The Past Hangs On: the baggage that compromises your career/life

Question:

After three years of working for a controlling tyrant, I quit.

I got a great new job. I’m afraid I’ll lose it.

It turns out I’m not free from my former boss’s reach. When he learned where I’d landed a job (I’d intentionally hadn’t told him my new employer’s name), he wrote my new boss a scathing email about me. He told her she made a terrible mistake that she’d regret by hiring me.

I learned this when she said she needed to ask me about several accusations he’d made. She said she’d served with my former boss on a nonprofit board, knew he was pretty “tough,” but they’d gotten along fine. She interviewed me, looked serious, and then told me she’d let me prove myself, I was shaking.

Apparently, they served together on a nonprofit Board.

Now, whenever my boss asks me if I’ve completed a project, I say “yes,” even if I haven’t even started it. I keep thinking she’ll decide she made a hiring mistake. She’s told me several times I need to stop being defensive, she’s just asking me questions, but that’s easier said than done. I need help.

Answer:

Individuals who work in problem situations for extended periods of time carry baggage with them to future jobs. Your former boss compounded this problem when he reached into your current job with allegations.

We all need to prove ourselves. Sometimes, the people we meet, potential friends, lovers, coworkers, bosses, give us the benefit of the doubt from the beginning. With others, we need to earn their trust. Your new boss told you she’d give you a chance to prove yourself.

Take it.

Stop giving your former boss current power. It’s as if he lobbed a round steel ball covered with spikes into the window of your new job. You’ve picked up that heavy ball and are jabbing its spikes into your chest every time you think of what he’s done and what he’s said.

How do you drop this baggage?

You drop it.

Force yourself to remember, “that was then, this is now.”

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3 thoughts on “The Past Hangs On: the baggage that compromises your career/life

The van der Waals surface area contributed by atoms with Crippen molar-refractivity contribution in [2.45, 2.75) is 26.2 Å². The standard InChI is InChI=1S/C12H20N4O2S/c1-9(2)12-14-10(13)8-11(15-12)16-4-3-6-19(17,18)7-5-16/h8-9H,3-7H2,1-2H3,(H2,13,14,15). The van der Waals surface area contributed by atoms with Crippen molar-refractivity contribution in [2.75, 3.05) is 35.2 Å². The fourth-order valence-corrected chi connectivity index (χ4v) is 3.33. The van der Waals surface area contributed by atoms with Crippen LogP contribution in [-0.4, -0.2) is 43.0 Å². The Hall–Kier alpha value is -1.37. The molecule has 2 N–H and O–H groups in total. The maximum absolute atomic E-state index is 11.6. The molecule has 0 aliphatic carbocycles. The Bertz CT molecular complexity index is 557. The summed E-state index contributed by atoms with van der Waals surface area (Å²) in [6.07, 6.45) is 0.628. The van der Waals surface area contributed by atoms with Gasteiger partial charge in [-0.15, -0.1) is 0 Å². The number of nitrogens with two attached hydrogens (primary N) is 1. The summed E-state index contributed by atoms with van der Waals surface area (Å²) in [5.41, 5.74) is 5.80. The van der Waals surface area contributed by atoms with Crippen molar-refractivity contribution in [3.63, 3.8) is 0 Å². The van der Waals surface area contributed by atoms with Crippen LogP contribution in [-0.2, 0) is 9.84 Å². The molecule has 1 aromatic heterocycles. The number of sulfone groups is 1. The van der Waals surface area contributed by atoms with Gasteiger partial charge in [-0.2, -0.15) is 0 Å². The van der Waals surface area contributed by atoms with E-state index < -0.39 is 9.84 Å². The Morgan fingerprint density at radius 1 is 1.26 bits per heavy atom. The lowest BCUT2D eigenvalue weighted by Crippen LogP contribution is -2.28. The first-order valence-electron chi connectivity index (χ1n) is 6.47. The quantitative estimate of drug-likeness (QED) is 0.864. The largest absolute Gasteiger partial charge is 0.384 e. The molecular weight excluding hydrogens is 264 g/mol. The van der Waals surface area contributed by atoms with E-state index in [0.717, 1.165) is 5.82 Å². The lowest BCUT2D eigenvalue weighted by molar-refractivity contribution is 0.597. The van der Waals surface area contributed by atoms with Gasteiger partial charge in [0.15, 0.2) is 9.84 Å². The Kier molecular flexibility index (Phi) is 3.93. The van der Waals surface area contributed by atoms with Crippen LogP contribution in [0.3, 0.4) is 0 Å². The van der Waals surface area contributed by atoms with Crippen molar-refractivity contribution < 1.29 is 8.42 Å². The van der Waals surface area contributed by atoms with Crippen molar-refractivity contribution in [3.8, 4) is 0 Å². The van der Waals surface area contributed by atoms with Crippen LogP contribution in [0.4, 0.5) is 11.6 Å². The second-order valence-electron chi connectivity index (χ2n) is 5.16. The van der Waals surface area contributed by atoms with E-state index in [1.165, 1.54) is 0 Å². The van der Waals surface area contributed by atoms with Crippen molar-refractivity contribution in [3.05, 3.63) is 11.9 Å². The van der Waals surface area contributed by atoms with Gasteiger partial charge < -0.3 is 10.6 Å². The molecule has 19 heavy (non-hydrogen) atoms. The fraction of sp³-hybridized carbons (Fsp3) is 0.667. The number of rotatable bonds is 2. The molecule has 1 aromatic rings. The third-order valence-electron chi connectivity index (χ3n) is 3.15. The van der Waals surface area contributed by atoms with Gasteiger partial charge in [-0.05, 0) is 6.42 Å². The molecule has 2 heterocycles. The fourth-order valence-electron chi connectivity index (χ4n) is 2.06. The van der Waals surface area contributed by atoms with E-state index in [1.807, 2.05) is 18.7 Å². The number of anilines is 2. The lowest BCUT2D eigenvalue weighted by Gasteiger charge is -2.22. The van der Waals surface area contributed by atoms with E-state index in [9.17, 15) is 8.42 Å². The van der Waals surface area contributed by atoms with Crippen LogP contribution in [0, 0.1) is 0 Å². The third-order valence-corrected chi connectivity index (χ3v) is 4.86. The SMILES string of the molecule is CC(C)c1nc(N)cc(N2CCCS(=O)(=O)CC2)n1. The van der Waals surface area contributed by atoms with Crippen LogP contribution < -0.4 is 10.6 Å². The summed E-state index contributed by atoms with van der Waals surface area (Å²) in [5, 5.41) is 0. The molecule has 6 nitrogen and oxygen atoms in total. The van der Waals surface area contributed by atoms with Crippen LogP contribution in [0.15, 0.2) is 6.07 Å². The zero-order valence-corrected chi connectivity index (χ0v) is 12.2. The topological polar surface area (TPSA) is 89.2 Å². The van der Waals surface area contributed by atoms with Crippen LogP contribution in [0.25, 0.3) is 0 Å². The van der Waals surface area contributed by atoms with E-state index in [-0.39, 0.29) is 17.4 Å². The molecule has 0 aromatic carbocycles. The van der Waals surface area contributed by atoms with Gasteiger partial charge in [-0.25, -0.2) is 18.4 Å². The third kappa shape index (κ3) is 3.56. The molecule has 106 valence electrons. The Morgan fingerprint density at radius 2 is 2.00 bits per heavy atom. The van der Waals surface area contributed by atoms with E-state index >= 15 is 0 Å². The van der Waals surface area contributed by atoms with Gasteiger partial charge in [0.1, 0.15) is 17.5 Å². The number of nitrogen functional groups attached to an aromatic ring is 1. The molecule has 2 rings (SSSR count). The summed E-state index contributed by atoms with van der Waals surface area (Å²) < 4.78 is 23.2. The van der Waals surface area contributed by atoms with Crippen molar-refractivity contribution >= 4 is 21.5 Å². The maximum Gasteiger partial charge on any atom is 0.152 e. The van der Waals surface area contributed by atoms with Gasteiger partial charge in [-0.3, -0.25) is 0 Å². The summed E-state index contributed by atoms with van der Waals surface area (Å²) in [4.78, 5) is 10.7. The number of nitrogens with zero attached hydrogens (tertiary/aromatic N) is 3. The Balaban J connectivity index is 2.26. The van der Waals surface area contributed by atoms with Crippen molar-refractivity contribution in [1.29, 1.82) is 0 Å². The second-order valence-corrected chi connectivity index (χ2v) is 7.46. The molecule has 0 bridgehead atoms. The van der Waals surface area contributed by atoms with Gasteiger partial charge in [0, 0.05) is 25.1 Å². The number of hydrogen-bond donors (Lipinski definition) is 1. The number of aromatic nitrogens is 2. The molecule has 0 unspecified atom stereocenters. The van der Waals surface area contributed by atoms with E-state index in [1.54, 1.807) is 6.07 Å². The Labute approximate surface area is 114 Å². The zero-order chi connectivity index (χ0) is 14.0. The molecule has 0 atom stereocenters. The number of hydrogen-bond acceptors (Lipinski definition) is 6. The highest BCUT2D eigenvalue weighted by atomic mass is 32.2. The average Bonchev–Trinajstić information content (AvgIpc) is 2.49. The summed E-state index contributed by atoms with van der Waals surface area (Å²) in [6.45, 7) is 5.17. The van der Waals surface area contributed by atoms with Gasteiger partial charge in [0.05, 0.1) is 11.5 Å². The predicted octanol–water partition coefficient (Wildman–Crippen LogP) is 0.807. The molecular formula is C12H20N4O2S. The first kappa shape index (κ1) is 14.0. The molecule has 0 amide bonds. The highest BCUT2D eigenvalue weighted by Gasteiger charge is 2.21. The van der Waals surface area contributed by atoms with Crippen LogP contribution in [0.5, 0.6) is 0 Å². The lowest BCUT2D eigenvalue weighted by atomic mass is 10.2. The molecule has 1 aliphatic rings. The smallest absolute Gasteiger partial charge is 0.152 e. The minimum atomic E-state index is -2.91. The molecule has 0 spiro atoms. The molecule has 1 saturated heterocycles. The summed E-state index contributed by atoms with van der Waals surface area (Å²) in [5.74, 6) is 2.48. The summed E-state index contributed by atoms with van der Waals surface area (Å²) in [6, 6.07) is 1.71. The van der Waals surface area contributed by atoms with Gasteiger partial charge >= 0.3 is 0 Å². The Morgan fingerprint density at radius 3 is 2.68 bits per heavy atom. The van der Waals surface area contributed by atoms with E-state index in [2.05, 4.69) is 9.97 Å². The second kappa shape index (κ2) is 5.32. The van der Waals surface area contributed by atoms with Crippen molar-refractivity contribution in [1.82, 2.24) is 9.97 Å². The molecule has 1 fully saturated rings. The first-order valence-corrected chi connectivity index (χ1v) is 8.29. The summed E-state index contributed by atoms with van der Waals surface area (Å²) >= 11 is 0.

1. I definitely wouldn’t lie to my current employer about the status of projects- that is bound to bite this employee at some point. It’s too easy for the boss to say, “Show me what you have.”

    Is what the former employer did legal? It seems really shaky that he reached out to the new employer and tried to sabotage this employee’s career. And if what he claimed isn’t true, then it seems like getting the Labor Board – or a lawyer- involved might not be a bad idea?

  2. I think this one was ‘left hanging’ just a bit. I would consider the letter from the former boss to the new boss to be a serious problem, and possibly slanderous. While it’s not ‘clear’, I don’t believe ‘the accused’ was actually given an opportunity to ‘clear the air’ and respond to the accusations. And, again while it’s not quite clear, I believe that rebutting the accusations might allow her to unload the gun pointed at her.

    Then, I will have to assume that you overlooked the comment inre ‘Now, whenever my boss asks me if I’ve completed a project, I say “yes,” even if I haven’t even started it.’ I see this as a very dangerous and job-threatening thing to do. She’s lying to her now/new boss. She setting a precedent that may catch up with her and prove that she’s untrustworthy. NOTHING justifies this or any other dishonesty.

    Your advice is right on, but I don’t think it’s inclusive enough to prevent her from undermining her best efforts to survive this trail – because she’s doing it.

  3. Hi, Dan, thanks. And you’re correct, it was a bit unclear . Thee employee rebutted the concerns, but didn’t feel the air was fully cleared. And that was partially because of the employee. As the person who got the call from the employee, I had the feeling that the former manager, while a jerk, had seized on some items that had a kernel of truth. And yes, this employee needed to stop playing a dangerous game. Bringing the past into the present. Thanks!

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